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Line Conditioners Necessary

by sunset777 / November 21, 2006 9:02 AM PST

Is it necessary to purchase a line conditioner if you are getting an HDTV? As I write this, the house was jolted by a gust of wind that tripped my alarm system and caused my printer to reset. Hmmm, maybe this a hint that I'd better get one.

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That topic has been a real can of worms here
by NM_Bill / November 21, 2006 12:52 PM PST

And differing opinions won't believe one another.

Some with tech credentials say copper wire is copper wire & electric current is electric current. Simple observation tells me - no.

When I got my all new big screen & A/v rig I just automatically inserted the electric current & cable feed through an about $50 Belkin surge protector. I was less than thrilled with reception & called the cable company. Their tech came & immediately saw the surge in line. He quickly demonstrated the picture difference by wiring straight through, without the Belkin. Ah, ha! Immediate staticky type crap disappeared. General purpose surge units won't do; one has to be specifically labeled as for A/V systems.

Later I got VoIP phone service. My service level is supposedly 3 gigs, but the VoIP sometimes conked out. Called the cable company again. This time two patient techs came. Broadband speed checks showed I was getting less than half the advertised speed. (Notice how their disclaimer says UP TO such & such.) They ran a direct wire from the roadside box, bypassing the house box & other intermediate connections. A fair difference, yes, so they systematically replaced every connector. More improvements, yes. They even went a 1/4 mile down the road to their neighborhood distribution box & replaced those connectors. Frequent less than optimal connectors, common? Hell, yes.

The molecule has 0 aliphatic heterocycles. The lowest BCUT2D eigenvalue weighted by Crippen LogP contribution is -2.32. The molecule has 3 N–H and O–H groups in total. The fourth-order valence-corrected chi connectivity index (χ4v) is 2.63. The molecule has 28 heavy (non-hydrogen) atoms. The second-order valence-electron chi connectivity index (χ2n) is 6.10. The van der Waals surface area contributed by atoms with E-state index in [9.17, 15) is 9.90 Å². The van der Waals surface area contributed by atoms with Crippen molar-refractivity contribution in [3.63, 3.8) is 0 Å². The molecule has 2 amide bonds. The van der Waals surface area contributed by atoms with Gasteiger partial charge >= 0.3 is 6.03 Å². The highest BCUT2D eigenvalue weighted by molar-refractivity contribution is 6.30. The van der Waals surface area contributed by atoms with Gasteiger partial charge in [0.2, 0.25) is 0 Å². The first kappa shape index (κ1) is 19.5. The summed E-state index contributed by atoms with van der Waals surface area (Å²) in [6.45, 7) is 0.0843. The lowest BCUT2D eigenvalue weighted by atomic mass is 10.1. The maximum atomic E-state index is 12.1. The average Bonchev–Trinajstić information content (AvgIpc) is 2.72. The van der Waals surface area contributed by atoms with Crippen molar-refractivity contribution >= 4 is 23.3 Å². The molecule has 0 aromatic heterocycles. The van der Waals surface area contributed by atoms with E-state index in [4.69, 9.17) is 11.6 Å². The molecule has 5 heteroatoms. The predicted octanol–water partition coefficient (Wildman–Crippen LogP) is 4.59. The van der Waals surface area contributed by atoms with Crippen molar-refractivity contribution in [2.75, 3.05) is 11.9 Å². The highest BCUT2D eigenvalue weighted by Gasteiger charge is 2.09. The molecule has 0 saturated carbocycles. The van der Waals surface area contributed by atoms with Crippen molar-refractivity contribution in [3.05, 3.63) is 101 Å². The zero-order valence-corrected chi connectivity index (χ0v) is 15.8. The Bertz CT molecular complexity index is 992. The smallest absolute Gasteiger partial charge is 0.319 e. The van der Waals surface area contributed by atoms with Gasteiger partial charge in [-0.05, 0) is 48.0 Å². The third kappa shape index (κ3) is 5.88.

Last Christmas I ran across some line conditioner ads. Found Monster Cable 3500 unit, had been $400 list price @ 1st ever authorized sale & factory rebate. Net cost around 110 bucks. Now, I don't believe at all in Monster Cable brand overpriced cables. With a few thou spent for the new rig, I considered a bit more cost for some incremental safety & performance seemed as appropriate insurance. By the way, MC has several models, starting from cheap. The 3500 has what they call their level 3 protection.

The result? Instant visible improvement. Audio change was definitely more subtle, but improved - yes. Also by the way, I was so inclined because I have had a computer saved by a $20 surge protector doing it's job by melting when the electric company changed the pole transformer & got it reverse wired. Others nearby had thousands in damage.

All this said from observation from non-techie me & others will still say built in protection such as by regulated power supplies are either there or not. Money doesn't directly correlate with that type engineering. But other than electical engineers either cracking the box or consulting the makers tech dept., who the heck can tell?

I'm a believer for the experiences I just explained. I'm not going to call any others liars even though they may talk their talk, citing authority.

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More worms!!!!!
by jcrobso / November 22, 2006 1:06 AM PST

Lets just talk about power, The AC line voltage is not constant! Never has been! You need a surge protector!!! A $20 one will do the job.
HDTV sets can handle normal voltage variations. But what about brown outs and black outs? HDTV sets that have a lamp,LCD,DLP,LCoS RP sets are at risk in this area. The lamp runs very hot, has a cooling fan. Under normal conditions when you turn the set off the cooling fan will run for a few of minuets to cool the lamp. If you suddenly lose power the fan will stop and the $200 lamp could melt, I have seen this happen! A good battery backup UPS will save the day. If you lose power the set will run on UPS, you now have time to turn off the set and have the cooling fan cool the lamp. Battery UPS also have surge protection. Cost?? A good Battery UPS 500~700VA about $80~100.

There are power strips that have F connectors for your cable or antenna, as the previous post noted,,don't use them. The cable company has lighting suppressors on their cable.

A couple of weeks ago thunder storms came through, suddenly my house went dark, except for my HDTV, it stayed on. After about a minuet the power came back on. Now if the power stayed off for a longer time I would just turn off the set the normal way with no problems. John

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